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Cooking oil as a weapon against child marriage? Study reveals

Is there a possible policy tool that governments can use to discourage child marriage? According to a multidisciplinary international team including Stanford and Duke researchers, cooking oil holds the key to the secret.  The researchers concluded that offering cooking oil as an incentive to girls and their families can convince them to defer marriage after a multi-year study conducted in Bangladesh, which has the second-highest prevalence of child marriage after Niger (Africa).

According to a study titled ‘A Signal to End Child Marriage: Theory and Experimental Evidence from Bangladesh’, the cooking oil incentive reduced child marriage under age 18 by 17%, and below 16 by 18%. To reach this conclusion, oil was distributed to families of girls aged 15-17 upon agreement that they would not be married underage.

Nina Buchmann of Stanford University’s economics department led the study. Developed in partnership with the US-based humanitarian organization, Save the Children, it involved 460 rural communities in six sub-districts of south-central Bangladesh in a randomized trial.  Researchers chose cooking oil because of its utility in a Bangladeshi household. Every family in Bangladesh must purchase it regularly, making it a close substitute for cash, the researchers stated, adding that it has a high value-to-volume ratio, which reduced transportation costs.

While the researchers discussed the findings earlier, the study, which took place between 2007 and 2017, was published earlier this month as a working paper by the National Bureau of Economic Research (NBER), a US-based private non-profit that conducts economic research.  NBER working papers are not peer-reviewed and are meant for discussion and comment.

Emancipation versus cooking oil 
Child marriage is still prevalent in many parts of the world, including countries where it has been declared illegal. The United Nations International Children’s Emergency Fund (UNICEF) reported in April 2020 that 29% of women in south Asia aged 20 to 24 were married before turning 18.  UNICEF estimates the figure to be 51% for Bangladesh. India, meanwhile, accounts for 1 in 3 of all child brides in the world.

Although child marriage is more common among girls, it is equally harmful to boys. Child marriage can cause underage pregnancy, which can be harmful to both mother and child, as well as interruption of education. Researchers in their study offered two broad incentives to adolescents – cooking oil was ‘financial’, while the second approach offered empowerment training.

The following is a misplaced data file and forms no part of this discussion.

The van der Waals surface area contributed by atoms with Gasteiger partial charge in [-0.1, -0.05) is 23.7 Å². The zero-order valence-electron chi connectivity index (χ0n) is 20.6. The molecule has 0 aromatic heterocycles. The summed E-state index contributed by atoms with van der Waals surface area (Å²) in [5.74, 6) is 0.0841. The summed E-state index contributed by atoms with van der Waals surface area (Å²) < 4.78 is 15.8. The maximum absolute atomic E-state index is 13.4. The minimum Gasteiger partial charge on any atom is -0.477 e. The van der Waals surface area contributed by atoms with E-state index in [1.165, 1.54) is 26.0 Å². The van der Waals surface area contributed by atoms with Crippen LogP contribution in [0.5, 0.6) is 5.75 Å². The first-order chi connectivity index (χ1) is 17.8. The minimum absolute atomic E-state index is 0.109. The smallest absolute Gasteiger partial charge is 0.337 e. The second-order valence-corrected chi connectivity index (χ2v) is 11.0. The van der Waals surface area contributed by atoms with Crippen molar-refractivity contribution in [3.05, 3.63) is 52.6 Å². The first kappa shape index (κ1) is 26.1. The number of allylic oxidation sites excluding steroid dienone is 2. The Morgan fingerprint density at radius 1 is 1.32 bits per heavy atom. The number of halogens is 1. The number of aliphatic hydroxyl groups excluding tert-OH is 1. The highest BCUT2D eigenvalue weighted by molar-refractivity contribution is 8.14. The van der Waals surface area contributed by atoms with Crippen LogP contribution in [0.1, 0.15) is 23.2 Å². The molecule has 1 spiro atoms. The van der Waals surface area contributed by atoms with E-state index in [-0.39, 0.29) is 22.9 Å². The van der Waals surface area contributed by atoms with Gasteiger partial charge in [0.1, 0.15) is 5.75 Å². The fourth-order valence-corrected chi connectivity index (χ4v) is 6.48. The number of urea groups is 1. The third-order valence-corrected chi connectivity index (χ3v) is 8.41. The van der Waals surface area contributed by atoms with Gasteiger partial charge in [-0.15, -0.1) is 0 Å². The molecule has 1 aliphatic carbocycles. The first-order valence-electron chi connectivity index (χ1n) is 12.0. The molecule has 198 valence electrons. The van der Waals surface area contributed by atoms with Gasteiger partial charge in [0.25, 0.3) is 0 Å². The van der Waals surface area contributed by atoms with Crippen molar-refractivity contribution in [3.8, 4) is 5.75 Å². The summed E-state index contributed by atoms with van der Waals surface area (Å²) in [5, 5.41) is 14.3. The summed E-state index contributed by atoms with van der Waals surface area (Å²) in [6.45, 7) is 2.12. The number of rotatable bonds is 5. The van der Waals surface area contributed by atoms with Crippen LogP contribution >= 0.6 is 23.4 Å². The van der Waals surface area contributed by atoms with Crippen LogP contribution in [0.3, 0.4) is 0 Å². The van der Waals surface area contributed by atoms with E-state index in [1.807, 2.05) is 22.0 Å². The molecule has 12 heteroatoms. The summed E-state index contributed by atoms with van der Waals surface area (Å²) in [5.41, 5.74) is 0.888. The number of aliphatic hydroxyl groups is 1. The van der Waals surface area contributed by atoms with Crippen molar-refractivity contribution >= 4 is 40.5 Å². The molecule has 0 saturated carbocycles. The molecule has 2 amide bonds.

The first group involved girls aged 15-17 who were given $16 worth of oil each year at regular intervals, for up to two years or until they turned 18, as long as they remained unmarried, while the researchers tracked their age, marital status, etc. This was made possible by Save the Children’s food security program for pregnant and lactating women.

Under the empowerment program, girls were welcomed to an outreach program- ‘Kishoree Kontha (adolescent women’s voice)’, under which girls aged 10-19 were taught ‘life skills, negotiation, legal rights of women and nutritional and reproductive health knowledge through a curriculum designed by ‘Save the Children USA’, which essentially results in reducing conservatism among women. The program ran from 2007 to 2010. Four and a half years later, the authors surveyed the beneficiaries for a survey that was completed in 2017.

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Teen pregnancy declines, too
Girls aged 15 at the beginning of the program, who were given cooking oil, were 18% more likely to be in school and completed an additional three months of schooling. The delay in marriage age also led to fewer teenage pregnancies. Overall, the researchers found a 7% decline in teenage pregnancy among women in the incentive group.

The researchers said that dowry increased by 7% for women in the empowerment section, suggesting dowry nullified the positive impact of such empowerment programs. Researchers say their work provides novel evidence that child marriage is not a deeply-held preference that is hard to shift in Bangladesh, adding that it ‘demonstrates that policies aimed at changing preferences may be misdirected’. According to them, economic incentives can be highly effective in reducing the number of underage brides.


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